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a one-horse chaise, driven by a negro, to be dumped like the rest. Those fortunate enough to be taken in hearses were unattended, and at their sight every one fled in consternation. Masters sent their servants away on the first suspicion of the dreaded disease, and servants abandoned their masters; many persons died from lack of care, and frequently dead bodies were found in the streets. This dreadful state of affairs lasted from the latter part of August till some time in September.

Notwithstanding this terrible scourge, there was no mitigation of party animosity; and Greenleaf with his Argus," and Freneau with his "National Gazette," only increased the general consternation.

Genet, by his imprudent measures, obliged Washington to request his recall; but he decided not to return to France, and instead become a naturalized citizen of the United States. He eventually married the daughter of Governor Clinton, the anti-Federalist Governor of New York State. This marriage was celebrated in the Walton Mansion, as we stated in a previous chapter. An article on Genet, which we are not able to place, it being a fragment written in pencil, but undoubtedly copied, runs: "I have spoken of Genet with severity; he labors under reproach by every historian who has recorded his deeds, and by none is he more chastised than by Judge Marshall; yet, withal, Genet possessed a kindly nature, was exuberant in speech, of lively parts, and surcharged with anecdotes. His intellectual culture was considerable; he was master of several living languages, a proficient in music, as well as a skilful performer. To remarks I made to him, touching his execution on the piano, he subjoined: 'I have given many hours daily for twelve years to this instrument, and I now reach some effective sounds.' He had a genius for mechanics, and after he had become an agriculturist in this

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country, wrote on machinery and on husbandry. He assured me (in 1812) the time would arrive when his official conduct as minister would be cleared of its dark shades. ‘To other shoulders,' said he, 'will be transferred the odium I now bear.' In a conversation with him on the vicissitudes and events of the French Revolution, he said: Their leaders were novices; had they been versed in Albany politics but for three months, we would have escaped many trials, and our patriotism been crowned with better results.' It is to be regretted that the papers of Genet have not yet seen the light; they embrace letters from Voltaire and Rousseau, and years of correspondence with eminent American statesmen, down to the close of his eventful life. He died at Jamaica, Long Island, in 1834, aged seventy-one years.'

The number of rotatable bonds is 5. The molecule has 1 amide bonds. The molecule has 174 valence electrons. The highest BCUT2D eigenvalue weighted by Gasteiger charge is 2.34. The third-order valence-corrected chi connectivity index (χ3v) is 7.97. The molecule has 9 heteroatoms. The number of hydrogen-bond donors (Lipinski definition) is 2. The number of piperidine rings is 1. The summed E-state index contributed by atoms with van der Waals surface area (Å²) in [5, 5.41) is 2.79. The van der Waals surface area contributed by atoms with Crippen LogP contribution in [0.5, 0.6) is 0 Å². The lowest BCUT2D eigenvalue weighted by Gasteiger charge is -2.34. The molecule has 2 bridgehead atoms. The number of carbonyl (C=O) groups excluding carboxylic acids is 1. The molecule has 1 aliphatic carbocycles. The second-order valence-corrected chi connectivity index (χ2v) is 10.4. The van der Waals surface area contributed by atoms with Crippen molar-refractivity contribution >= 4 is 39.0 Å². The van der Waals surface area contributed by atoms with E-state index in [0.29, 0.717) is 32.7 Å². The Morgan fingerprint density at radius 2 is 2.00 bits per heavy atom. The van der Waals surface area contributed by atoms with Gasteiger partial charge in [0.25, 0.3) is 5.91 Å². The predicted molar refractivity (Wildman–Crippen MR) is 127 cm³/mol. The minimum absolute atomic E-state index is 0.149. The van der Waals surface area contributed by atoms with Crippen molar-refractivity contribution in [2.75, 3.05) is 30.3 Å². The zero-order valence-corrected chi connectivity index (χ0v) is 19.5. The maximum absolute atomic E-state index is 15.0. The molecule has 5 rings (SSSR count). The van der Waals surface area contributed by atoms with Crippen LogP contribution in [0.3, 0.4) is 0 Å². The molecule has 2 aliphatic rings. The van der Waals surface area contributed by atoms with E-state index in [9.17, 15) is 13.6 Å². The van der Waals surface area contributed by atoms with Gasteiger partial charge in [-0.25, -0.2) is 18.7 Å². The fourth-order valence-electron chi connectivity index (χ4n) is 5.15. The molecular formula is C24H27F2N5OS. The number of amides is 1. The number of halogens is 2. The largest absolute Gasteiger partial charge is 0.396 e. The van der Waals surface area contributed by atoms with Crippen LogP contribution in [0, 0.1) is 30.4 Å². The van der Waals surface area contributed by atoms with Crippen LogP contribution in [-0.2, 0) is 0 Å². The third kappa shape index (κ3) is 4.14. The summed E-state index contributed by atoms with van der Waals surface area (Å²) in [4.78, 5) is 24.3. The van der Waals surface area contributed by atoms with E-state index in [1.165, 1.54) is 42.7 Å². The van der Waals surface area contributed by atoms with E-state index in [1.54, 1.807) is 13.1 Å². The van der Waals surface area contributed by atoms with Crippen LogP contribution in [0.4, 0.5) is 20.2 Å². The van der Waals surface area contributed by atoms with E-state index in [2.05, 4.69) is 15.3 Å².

The troubles that grew out of this unhappy season caused a rupture between Hamilton and Jefferson that never died out, and was the origin of the two political parties of Federalists and Republicans, which were headed by their respective founders.

Washington was greatly annoyed at the course the "National Gazette had pursued throughout, and Hamilton attacked Jefferson for his official support of the troublesome editor, to which attack Jefferson replied that a man should not be ostracized for his political opinions, or for freedom of speech, and that his paper had saved the Constitution which was galloping fast into monarchy and had been stopped by no means so powerful as by that paper, which had checked the career of the monocrats.

Towards the close of this eventful year Jefferson resigned his position in the Cabinet, and Freneau retired from the editorship of the Gazette. His work had been of a pretty hot character, but it was directed to the end for which he had, from the first, toiled and struggled. Mr. Benjamin, in speaking of his efforts,

has said: "Amid all the excitement and warfare of words which attended the adoption of the new Constitution, we observe one figure who, next to Washington, Jefferson, and Hamilton, appears to assume a prominence superior to that of all others engaged in the political contest, - not so much by the weight of his intellect, as by his versatility and vivacity, and the readiness and keenness of the weapons he brought to the warfare; and in all the history of American letters or of the United States press, there is no figure more interesting or remarkable, no career more versatile and varied than that of Philip Freneau; his mind was highly original and independent, and his paper spoke its mind without fear or favor, and even criticised the father of his country, whom many suspected of monarchical tendencies. Jefferson declared that the paper had saved the Constitution: In the 'Gazette' the administration was arraigned in bitterest terms. The paper was an immense political one under him. Some thought it all for good, others all for evil."